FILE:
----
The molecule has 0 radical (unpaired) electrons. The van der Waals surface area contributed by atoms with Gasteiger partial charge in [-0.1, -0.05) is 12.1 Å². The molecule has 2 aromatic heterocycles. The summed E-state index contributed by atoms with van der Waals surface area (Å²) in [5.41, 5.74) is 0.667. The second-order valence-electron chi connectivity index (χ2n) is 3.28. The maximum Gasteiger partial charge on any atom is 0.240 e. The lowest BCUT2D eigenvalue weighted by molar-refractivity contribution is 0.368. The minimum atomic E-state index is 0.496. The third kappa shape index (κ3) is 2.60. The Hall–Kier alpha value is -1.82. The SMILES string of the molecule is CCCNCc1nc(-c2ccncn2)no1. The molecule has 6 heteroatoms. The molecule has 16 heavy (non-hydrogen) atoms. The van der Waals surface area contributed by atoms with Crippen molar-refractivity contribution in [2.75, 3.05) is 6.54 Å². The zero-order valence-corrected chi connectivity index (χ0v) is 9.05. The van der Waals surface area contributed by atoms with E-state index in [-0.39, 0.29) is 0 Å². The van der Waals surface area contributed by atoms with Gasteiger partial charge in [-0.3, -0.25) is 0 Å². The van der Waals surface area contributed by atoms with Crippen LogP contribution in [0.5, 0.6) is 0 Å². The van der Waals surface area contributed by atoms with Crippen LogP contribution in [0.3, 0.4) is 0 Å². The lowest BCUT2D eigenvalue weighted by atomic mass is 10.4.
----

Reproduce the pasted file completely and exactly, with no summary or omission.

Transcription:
The molecule has 0 radical (unpaired) electrons. The van der Waals surface area contributed by atoms with Gasteiger partial charge in [-0.1, -0.05) is 12.1 Å². The molecule has 2 aromatic heterocycles. The summed E-state index contributed by atoms with van der Waals surface area (Å²) in [5.41, 5.74) is 0.667. The second-order valence-electron chi connectivity index (χ2n) is 3.28. The maximum Gasteiger partial charge on any atom is 0.240 e. The lowest BCUT2D eigenvalue weighted by molar-refractivity contribution is 0.368. The minimum atomic E-state index is 0.496. The third kappa shape index (κ3) is 2.60. The Hall–Kier alpha value is -1.82. The SMILES string of the molecule is CCCNCc1nc(-c2ccncn2)no1. The molecule has 6 heteroatoms. The molecule has 16 heavy (non-hydrogen) atoms. The van der Waals surface area contributed by atoms with Crippen molar-refractivity contribution in [2.75, 3.05) is 6.54 Å². The zero-order valence-corrected chi connectivity index (χ0v) is 9.05. The van der Waals surface area contributed by atoms with E-state index in [-0.39, 0.29) is 0 Å². The van der Waals surface area contributed by atoms with Gasteiger partial charge in [-0.3, -0.25) is 0 Å². The van der Waals surface area contributed by atoms with Crippen LogP contribution in [0.5, 0.6) is 0 Å². The van der Waals surface area contributed by atoms with Crippen LogP contribution in [0.3, 0.4) is 0 Å². The lowest BCUT2D eigenvalue weighted by atomic mass is 10.4.